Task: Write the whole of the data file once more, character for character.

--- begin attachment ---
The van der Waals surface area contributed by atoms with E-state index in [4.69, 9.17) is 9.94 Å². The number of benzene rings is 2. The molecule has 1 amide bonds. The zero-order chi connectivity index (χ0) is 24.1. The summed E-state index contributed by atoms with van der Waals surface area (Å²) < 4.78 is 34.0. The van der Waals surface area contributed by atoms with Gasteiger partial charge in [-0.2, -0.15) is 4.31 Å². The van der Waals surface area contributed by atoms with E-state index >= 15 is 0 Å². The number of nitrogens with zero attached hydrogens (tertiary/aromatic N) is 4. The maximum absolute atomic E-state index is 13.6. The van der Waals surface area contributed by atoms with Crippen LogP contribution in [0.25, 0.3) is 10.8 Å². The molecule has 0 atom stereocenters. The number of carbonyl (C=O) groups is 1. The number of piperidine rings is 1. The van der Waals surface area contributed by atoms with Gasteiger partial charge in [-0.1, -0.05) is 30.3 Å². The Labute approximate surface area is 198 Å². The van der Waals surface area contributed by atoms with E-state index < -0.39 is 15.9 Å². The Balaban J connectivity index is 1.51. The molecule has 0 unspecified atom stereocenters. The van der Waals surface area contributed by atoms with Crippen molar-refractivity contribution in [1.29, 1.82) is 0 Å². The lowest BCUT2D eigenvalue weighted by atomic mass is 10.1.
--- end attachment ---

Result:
The van der Waals surface area contributed by atoms with E-state index in [4.69, 9.17) is 9.94 Å². The number of benzene rings is 2. The molecule has 1 amide bonds. The zero-order chi connectivity index (χ0) is 24.1. The summed E-state index contributed by atoms with van der Waals surface area (Å²) < 4.78 is 34.0. The van der Waals surface area contributed by atoms with Gasteiger partial charge in [-0.2, -0.15) is 4.31 Å². The van der Waals surface area contributed by atoms with E-state index >= 15 is 0 Å². The number of nitrogens with zero attached hydrogens (tertiary/aromatic N) is 4. The maximum absolute atomic E-state index is 13.6. The van der Waals surface area contributed by atoms with Crippen LogP contribution in [0.25, 0.3) is 10.8 Å². The molecule has 0 atom stereocenters. The number of carbonyl (C=O) groups is 1. The number of piperidine rings is 1. The van der Waals surface area contributed by atoms with Gasteiger partial charge in [-0.1, -0.05) is 30.3 Å². The Labute approximate surface area is 198 Å². The van der Waals surface area contributed by atoms with E-state index < -0.39 is 15.9 Å². The Balaban J connectivity index is 1.51. The molecule has 0 unspecified atom stereocenters. The van der Waals surface area contributed by atoms with Crippen molar-refractivity contribution in [1.29, 1.82) is 0 Å². The lowest BCUT2D eigenvalue weighted by atomic mass is 10.1.